"I loved being able to offer my creativity to these projects, and work alongside in-country volunteers to make lasting, positive impacts on the community we lived in."
With so many of her university friends in Scotland, Alison decided in January that she wanted to live in Edinburgh.
While studying for an art degree at Duncan of Jordanstone College of Art and Design in Dundee, she travelled often to Edinburgh to visit friends and fell in love with the city.
She says: "I knew it was where I wanted to live and this time last year I decided to take a leap of faith and move there, even though I had no idea what I would do.
"It was during my foundation year for my degree that I discovered illustration.
"I didn't know much about it before that and I was surprised by just how much you can do with it from print-making to photography, mixed media.
"After I graduated in 2015 I came home to Northern Ireland and did a few different kinds of illustration projects, mainly in local primary schools.
"After moving to Edinburgh I got some freelance projects, doing personalised illustrations for people and kids' murals."
It was while painting a mural in a local cafe that she got her big break.
The head of art at Stewart's Melville College was so impressed by her work that he put her in touch with a colleague who was writing her first children's book.
Alison explains: "I was asked to take a scene from the book and illustrate it and also work on developing Maggie's character. After I submitted it I signed the contract pretty quickly after that.
"I did the cover for the book first and then the rest of the illustrations over a six month period.
"The book is aimed at three-to seven-year-olds and is about a little girl called Maggie who refuses to wear her mittens.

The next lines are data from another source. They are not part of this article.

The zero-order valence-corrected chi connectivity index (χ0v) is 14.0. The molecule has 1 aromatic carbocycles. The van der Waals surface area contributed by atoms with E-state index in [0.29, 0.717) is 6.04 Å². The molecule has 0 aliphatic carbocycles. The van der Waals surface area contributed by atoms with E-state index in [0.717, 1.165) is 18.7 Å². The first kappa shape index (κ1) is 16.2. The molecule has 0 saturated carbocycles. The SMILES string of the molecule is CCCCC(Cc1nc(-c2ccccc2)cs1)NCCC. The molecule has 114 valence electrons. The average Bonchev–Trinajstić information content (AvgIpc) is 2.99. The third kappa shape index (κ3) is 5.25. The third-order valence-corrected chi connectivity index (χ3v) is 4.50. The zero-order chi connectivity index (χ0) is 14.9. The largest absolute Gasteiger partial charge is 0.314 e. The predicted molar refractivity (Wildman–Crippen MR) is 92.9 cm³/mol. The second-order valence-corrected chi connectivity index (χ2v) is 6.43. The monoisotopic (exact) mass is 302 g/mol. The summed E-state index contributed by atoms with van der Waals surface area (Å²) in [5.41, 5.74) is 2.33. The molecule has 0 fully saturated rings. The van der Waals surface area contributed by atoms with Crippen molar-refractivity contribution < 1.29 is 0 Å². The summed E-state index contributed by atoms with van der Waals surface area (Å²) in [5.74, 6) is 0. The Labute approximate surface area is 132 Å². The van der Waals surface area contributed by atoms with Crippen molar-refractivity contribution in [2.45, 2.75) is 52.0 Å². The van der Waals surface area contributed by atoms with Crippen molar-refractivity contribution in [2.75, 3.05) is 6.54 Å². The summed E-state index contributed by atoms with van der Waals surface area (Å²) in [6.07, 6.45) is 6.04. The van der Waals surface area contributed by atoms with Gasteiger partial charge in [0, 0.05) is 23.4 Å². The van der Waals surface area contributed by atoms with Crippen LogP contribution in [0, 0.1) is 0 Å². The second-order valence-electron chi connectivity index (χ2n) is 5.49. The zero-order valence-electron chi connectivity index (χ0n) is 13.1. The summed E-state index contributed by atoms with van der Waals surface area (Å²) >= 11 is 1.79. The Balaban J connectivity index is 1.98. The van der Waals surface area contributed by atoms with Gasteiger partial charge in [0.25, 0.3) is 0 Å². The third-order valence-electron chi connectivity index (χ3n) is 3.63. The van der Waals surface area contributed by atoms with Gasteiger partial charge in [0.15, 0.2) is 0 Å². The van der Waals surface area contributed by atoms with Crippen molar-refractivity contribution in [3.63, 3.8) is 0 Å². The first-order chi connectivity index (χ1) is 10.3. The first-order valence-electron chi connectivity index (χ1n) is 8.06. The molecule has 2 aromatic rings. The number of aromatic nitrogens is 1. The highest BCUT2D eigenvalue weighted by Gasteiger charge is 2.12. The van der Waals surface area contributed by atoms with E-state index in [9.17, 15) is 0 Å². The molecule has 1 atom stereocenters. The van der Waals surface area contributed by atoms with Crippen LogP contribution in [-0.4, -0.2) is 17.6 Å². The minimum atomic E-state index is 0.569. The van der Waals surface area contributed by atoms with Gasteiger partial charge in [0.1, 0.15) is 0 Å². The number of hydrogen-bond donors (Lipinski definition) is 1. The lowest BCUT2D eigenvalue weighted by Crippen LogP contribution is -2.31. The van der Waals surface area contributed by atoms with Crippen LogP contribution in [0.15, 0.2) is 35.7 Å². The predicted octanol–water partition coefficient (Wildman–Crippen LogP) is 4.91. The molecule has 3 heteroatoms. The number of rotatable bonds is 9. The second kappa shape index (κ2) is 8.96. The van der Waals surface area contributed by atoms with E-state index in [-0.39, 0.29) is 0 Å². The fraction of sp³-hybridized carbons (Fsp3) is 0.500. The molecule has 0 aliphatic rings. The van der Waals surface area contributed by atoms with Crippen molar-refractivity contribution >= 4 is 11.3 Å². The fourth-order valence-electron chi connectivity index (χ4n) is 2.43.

"She and her mum travel around Scotland and everywhere they go Maggie tries to get rid of her mittens. The book features a lot of landmarks in Scotland.
"It was quite a whirlwind to work on and a great experience and I'm delighted that I will be doing the second book in January."
Private commissions have also kept Alison busy, in particular what she refers to as her "favourite things" prints, which have proved very popular.
This very personal gift is an illustrated collection of a list of up to 12 of the favourite things enjoyed by the person it is being created for.
Says Alison: "I've always loved doing little collections of things and I don't even know when I did the first one, but they just took off and people love them.
"It could be their favourite places, food, hobbies or whatever anyone wants. They are really popular as gifts. I think it is the personal aspect of the print that features your own unique collecting of things which in turn makes them unique.
"In fact, I had so many requests for them coming up to Christmas that I had to turn some down."
Alison works mainly with watercolours and Gouache paint to create her unusual prints and illustrations.
She describes her style as "relaxed and quite fun and free" and enjoys using a bit of artistic licence, which adds to the characteristic look of her work.
Networking and building her portfolio have been a big part of building her new business and she is reaching out to a growing audience through social media and Instagram in particular.
Outside growing her business she relaxes by running and is currently training for the Edinburgh Half Marathon.
As well as her book deal, the new year is shaping up to be just as exciting, with plans to share her work with local children during a tour of schools in Northern Ireland.
Ultimately, her dream is to not only illustrate but write her own children's book.
She says: "I like creative writing although I don't know how good I am at it, but I would love to possibly write and illustrate my own book.
"I just want to continue to build my career and illustration business and I would love to do more children's books."
Maggie's Mittens, Black and White Publishing, by Coo Clayton (author) and Alison Soye (illustrator), £6.99